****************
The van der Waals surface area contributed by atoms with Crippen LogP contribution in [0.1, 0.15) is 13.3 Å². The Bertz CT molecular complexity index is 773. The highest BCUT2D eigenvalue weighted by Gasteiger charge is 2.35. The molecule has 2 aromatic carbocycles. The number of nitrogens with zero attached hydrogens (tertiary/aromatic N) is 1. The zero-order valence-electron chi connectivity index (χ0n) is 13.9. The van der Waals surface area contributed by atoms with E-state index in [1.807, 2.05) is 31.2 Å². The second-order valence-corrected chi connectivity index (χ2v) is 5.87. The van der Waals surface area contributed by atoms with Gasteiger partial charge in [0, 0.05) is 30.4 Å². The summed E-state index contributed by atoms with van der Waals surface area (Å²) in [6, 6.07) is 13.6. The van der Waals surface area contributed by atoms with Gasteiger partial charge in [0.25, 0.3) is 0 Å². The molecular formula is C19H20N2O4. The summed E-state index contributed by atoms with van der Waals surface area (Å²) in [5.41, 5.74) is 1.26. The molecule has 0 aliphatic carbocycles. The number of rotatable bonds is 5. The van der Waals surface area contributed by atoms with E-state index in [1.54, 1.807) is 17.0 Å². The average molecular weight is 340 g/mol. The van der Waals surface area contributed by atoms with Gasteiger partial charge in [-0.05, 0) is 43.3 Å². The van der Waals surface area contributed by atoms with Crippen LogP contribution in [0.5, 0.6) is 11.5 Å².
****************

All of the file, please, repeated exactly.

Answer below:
The van der Waals surface area contributed by atoms with Crippen LogP contribution in [0.1, 0.15) is 13.3 Å². The Bertz CT molecular complexity index is 773. The highest BCUT2D eigenvalue weighted by Gasteiger charge is 2.35. The molecule has 2 aromatic carbocycles. The number of nitrogens with zero attached hydrogens (tertiary/aromatic N) is 1. The zero-order valence-electron chi connectivity index (χ0n) is 13.9. The van der Waals surface area contributed by atoms with E-state index in [1.807, 2.05) is 31.2 Å². The second-order valence-corrected chi connectivity index (χ2v) is 5.87. The van der Waals surface area contributed by atoms with Gasteiger partial charge in [0, 0.05) is 30.4 Å². The summed E-state index contributed by atoms with van der Waals surface area (Å²) in [6, 6.07) is 13.6. The van der Waals surface area contributed by atoms with Gasteiger partial charge in [0.25, 0.3) is 0 Å². The molecular formula is C19H20N2O4. The summed E-state index contributed by atoms with van der Waals surface area (Å²) in [5.41, 5.74) is 1.26. The molecule has 0 aliphatic carbocycles. The number of rotatable bonds is 5. The van der Waals surface area contributed by atoms with E-state index in [1.54, 1.807) is 17.0 Å². The average molecular weight is 340 g/mol. The van der Waals surface area contributed by atoms with Gasteiger partial charge in [-0.05, 0) is 43.3 Å². The van der Waals surface area contributed by atoms with Crippen LogP contribution in [0.5, 0.6) is 11.5 Å².